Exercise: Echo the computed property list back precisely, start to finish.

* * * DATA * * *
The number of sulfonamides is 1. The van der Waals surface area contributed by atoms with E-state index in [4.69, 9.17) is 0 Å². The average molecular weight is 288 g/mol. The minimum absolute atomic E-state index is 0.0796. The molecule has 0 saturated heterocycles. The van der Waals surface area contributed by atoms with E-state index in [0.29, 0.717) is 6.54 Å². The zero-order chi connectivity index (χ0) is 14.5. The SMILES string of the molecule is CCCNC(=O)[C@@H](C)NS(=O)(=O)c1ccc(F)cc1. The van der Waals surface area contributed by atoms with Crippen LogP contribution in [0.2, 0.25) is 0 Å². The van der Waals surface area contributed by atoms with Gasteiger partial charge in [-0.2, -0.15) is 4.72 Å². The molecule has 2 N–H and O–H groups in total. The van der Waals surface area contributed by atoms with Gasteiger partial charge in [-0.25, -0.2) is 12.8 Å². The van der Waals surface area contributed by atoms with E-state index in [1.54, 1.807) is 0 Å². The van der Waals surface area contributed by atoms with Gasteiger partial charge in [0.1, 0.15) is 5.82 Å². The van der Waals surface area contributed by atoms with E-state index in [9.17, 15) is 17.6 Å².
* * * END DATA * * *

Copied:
The number of sulfonamides is 1. The van der Waals surface area contributed by atoms with E-state index in [4.69, 9.17) is 0 Å². The average molecular weight is 288 g/mol. The minimum absolute atomic E-state index is 0.0796. The molecule has 0 saturated heterocycles. The van der Waals surface area contributed by atoms with E-state index in [0.29, 0.717) is 6.54 Å². The zero-order chi connectivity index (χ0) is 14.5. The SMILES string of the molecule is CCCNC(=O)[C@@H](C)NS(=O)(=O)c1ccc(F)cc1. The van der Waals surface area contributed by atoms with Crippen LogP contribution in [0.2, 0.25) is 0 Å². The van der Waals surface area contributed by atoms with Gasteiger partial charge in [-0.2, -0.15) is 4.72 Å². The molecule has 2 N–H and O–H groups in total. The van der Waals surface area contributed by atoms with Gasteiger partial charge in [-0.25, -0.2) is 12.8 Å². The van der Waals surface area contributed by atoms with E-state index in [1.54, 1.807) is 0 Å². The van der Waals surface area contributed by atoms with Gasteiger partial charge in [0.1, 0.15) is 5.82 Å². The van der Waals surface area contributed by atoms with E-state index in [9.17, 15) is 17.6 Å².